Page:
30. I hear your pain 🙂 We just installed more shelving for dry goods in the ole' garage this past weekend. You hubby sounds really handy! 🙂 That is so helpful for prepping 🙂

  31. Where did the ALL laundry detergent go?.. lol.jk
    We jave several large closets in our garage for the dry goods and I have to the ceiling pantrys in the house. Hubby made bed out of wood that sits 4 feet tall..underneath is all storage..and my shed is our new project for storing even more. If I ever get to it. This has been my week of inventoring everything and organizing:(… not fun.

  32. Nice storage. I had to get one of those stainless shelves to expand in the basement. my walk in pantry had no more room and all my cupboards were full. I will have to buy a couple more just to to keep everything organized.

  33. Nice job! You are very smart to prepare. Don't listen to the nay sayers, they will be the ones looking for a handout when the shtf. One thing i would do is put the liquids on the bottom. That way, if you have a leak, it wont ruin the rest of your things.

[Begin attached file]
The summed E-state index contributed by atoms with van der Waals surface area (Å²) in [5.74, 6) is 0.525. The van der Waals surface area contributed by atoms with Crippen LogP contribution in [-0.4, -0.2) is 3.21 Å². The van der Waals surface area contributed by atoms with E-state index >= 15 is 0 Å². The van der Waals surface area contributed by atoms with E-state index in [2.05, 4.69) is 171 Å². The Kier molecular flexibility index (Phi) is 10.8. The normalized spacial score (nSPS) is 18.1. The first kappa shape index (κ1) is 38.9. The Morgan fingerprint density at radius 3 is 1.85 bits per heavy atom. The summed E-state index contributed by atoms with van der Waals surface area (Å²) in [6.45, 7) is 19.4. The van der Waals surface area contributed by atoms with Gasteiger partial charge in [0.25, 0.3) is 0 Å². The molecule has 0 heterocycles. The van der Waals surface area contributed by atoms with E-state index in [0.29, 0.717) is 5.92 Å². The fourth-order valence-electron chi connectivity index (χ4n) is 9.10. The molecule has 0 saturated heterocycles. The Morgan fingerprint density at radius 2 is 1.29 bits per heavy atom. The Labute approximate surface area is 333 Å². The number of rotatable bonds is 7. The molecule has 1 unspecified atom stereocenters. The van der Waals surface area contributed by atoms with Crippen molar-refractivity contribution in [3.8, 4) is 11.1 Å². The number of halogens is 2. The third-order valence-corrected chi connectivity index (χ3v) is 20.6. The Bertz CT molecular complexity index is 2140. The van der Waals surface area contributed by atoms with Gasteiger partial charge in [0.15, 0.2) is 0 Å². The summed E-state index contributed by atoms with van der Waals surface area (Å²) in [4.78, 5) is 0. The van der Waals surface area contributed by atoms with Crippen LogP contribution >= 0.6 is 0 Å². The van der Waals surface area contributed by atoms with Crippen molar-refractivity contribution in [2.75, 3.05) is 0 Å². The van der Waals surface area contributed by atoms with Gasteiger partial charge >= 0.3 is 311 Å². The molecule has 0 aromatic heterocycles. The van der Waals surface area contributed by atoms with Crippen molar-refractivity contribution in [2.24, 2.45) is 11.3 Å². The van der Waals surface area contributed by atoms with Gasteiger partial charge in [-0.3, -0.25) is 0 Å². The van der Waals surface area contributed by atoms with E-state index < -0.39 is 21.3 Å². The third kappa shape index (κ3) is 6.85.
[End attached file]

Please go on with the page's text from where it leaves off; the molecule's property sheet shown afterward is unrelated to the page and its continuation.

34. Thanks @eastsidemuu! Much appreciated and will keep my prepper peepers open for more organic prepper supplies! 🙂

  35. @healthyprepper nice job, don't listen to all these fools calling u crazy, when the economy collapses!! they gonna be the ones crying for a piece of bread wile you are set…. but one thing i will say as a prepper my self u should get food that is organic and that keeps comming back, because once that stuff does expire it will be hard to restock it once the grocery store closes.. GARden, bee-keping, chickin raising ex.. 🙂 good luck

  36. Most preppers try to eat what they store. So the food reserves are part of a cycle. When the stores stop selling they still have food for up to a year, depending on how organized they are.

  37. Good questions JN 🙂 I have a solar oven, rocket stove and coleman propane stoves and a BBQ for back up if needed. If they choose the break in I will enact the Castle doctrine in full force.